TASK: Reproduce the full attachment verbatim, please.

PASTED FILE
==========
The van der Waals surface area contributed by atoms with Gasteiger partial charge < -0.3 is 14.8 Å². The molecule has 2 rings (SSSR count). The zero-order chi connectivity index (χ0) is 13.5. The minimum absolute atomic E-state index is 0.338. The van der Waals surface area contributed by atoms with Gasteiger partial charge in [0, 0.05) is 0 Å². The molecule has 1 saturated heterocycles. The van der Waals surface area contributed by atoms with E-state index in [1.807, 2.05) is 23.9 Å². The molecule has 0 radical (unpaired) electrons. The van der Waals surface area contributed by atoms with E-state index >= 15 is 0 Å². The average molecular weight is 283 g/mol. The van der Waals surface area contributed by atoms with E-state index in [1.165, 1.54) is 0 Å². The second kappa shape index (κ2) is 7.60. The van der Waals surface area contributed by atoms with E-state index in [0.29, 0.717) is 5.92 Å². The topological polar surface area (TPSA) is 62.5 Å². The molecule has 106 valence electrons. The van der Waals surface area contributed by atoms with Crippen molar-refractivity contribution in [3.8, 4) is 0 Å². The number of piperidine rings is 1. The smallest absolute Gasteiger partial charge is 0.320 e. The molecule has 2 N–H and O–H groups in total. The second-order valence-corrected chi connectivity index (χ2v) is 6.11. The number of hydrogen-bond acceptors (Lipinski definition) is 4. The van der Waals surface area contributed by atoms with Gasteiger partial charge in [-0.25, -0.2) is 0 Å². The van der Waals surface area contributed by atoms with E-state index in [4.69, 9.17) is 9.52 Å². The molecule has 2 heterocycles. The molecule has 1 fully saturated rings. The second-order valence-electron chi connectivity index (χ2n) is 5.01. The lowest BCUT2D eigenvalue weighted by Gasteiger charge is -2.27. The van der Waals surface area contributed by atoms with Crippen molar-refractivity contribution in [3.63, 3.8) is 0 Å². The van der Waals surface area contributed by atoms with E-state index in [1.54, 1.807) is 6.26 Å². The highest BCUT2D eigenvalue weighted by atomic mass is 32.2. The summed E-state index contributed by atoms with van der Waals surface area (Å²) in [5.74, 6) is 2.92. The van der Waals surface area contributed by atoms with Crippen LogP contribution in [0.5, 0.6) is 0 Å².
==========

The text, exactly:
The van der Waals surface area contributed by atoms with Gasteiger partial charge < -0.3 is 14.8 Å². The molecule has 2 rings (SSSR count). The zero-order chi connectivity index (χ0) is 13.5. The minimum absolute atomic E-state index is 0.338. The van der Waals surface area contributed by atoms with Gasteiger partial charge in [0, 0.05) is 0 Å². The molecule has 1 saturated heterocycles. The van der Waals surface area contributed by atoms with E-state index in [1.807, 2.05) is 23.9 Å². The molecule has 0 radical (unpaired) electrons. The van der Waals surface area contributed by atoms with E-state index >= 15 is 0 Å². The average molecular weight is 283 g/mol. The van der Waals surface area contributed by atoms with E-state index in [1.165, 1.54) is 0 Å². The second kappa shape index (κ2) is 7.60. The van der Waals surface area contributed by atoms with E-state index in [0.29, 0.717) is 5.92 Å². The topological polar surface area (TPSA) is 62.5 Å². The molecule has 106 valence electrons. The van der Waals surface area contributed by atoms with Crippen molar-refractivity contribution in [3.8, 4) is 0 Å². The number of piperidine rings is 1. The smallest absolute Gasteiger partial charge is 0.320 e. The molecule has 2 N–H and O–H groups in total. The second-order valence-corrected chi connectivity index (χ2v) is 6.11. The number of hydrogen-bond acceptors (Lipinski definition) is 4. The van der Waals surface area contributed by atoms with Gasteiger partial charge in [-0.25, -0.2) is 0 Å². The van der Waals surface area contributed by atoms with E-state index in [4.69, 9.17) is 9.52 Å². The molecule has 2 heterocycles. The molecule has 1 fully saturated rings. The second-order valence-electron chi connectivity index (χ2n) is 5.01. The lowest BCUT2D eigenvalue weighted by Gasteiger charge is -2.27. The van der Waals surface area contributed by atoms with Crippen molar-refractivity contribution in [3.63, 3.8) is 0 Å². The van der Waals surface area contributed by atoms with E-state index in [1.54, 1.807) is 6.26 Å². The highest BCUT2D eigenvalue weighted by atomic mass is 32.2. The summed E-state index contributed by atoms with van der Waals surface area (Å²) in [5.74, 6) is 2.92. The van der Waals surface area contributed by atoms with Crippen LogP contribution in [0.5, 0.6) is 0 Å².